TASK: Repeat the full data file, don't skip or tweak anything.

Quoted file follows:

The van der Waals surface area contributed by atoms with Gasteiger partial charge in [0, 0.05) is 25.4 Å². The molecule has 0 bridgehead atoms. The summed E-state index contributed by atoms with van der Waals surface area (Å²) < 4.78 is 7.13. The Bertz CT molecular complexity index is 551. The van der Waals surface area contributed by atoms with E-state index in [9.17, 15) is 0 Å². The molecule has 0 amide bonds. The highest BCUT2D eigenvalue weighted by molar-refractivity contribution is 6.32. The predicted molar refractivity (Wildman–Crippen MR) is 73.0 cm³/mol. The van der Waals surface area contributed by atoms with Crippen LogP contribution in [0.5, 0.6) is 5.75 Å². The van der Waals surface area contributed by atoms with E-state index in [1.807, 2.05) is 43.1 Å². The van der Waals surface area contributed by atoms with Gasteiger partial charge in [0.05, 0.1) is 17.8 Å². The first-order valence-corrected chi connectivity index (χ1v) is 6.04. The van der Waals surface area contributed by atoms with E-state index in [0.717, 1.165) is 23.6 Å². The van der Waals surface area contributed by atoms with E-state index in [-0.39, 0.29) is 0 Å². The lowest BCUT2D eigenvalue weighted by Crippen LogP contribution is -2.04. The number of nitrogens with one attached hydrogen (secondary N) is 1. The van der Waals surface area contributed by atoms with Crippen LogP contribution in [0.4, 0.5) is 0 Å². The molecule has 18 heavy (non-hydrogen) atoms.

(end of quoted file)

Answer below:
The van der Waals surface area contributed by atoms with Gasteiger partial charge in [0, 0.05) is 25.4 Å². The molecule has 0 bridgehead atoms. The summed E-state index contributed by atoms with van der Waals surface area (Å²) < 4.78 is 7.13. The Bertz CT molecular complexity index is 551. The van der Waals surface area contributed by atoms with E-state index in [9.17, 15) is 0 Å². The molecule has 0 amide bonds. The highest BCUT2D eigenvalue weighted by molar-refractivity contribution is 6.32. The predicted molar refractivity (Wildman–Crippen MR) is 73.0 cm³/mol. The van der Waals surface area contributed by atoms with Crippen LogP contribution in [0.5, 0.6) is 5.75 Å². The van der Waals surface area contributed by atoms with E-state index in [1.807, 2.05) is 43.1 Å². The van der Waals surface area contributed by atoms with Gasteiger partial charge in [0.05, 0.1) is 17.8 Å². The first-order valence-corrected chi connectivity index (χ1v) is 6.04. The van der Waals surface area contributed by atoms with E-state index in [0.717, 1.165) is 23.6 Å². The van der Waals surface area contributed by atoms with E-state index in [-0.39, 0.29) is 0 Å². The lowest BCUT2D eigenvalue weighted by Crippen LogP contribution is -2.04. The number of nitrogens with one attached hydrogen (secondary N) is 1. The van der Waals surface area contributed by atoms with Crippen LogP contribution in [0.4, 0.5) is 0 Å². The molecule has 18 heavy (non-hydrogen) atoms.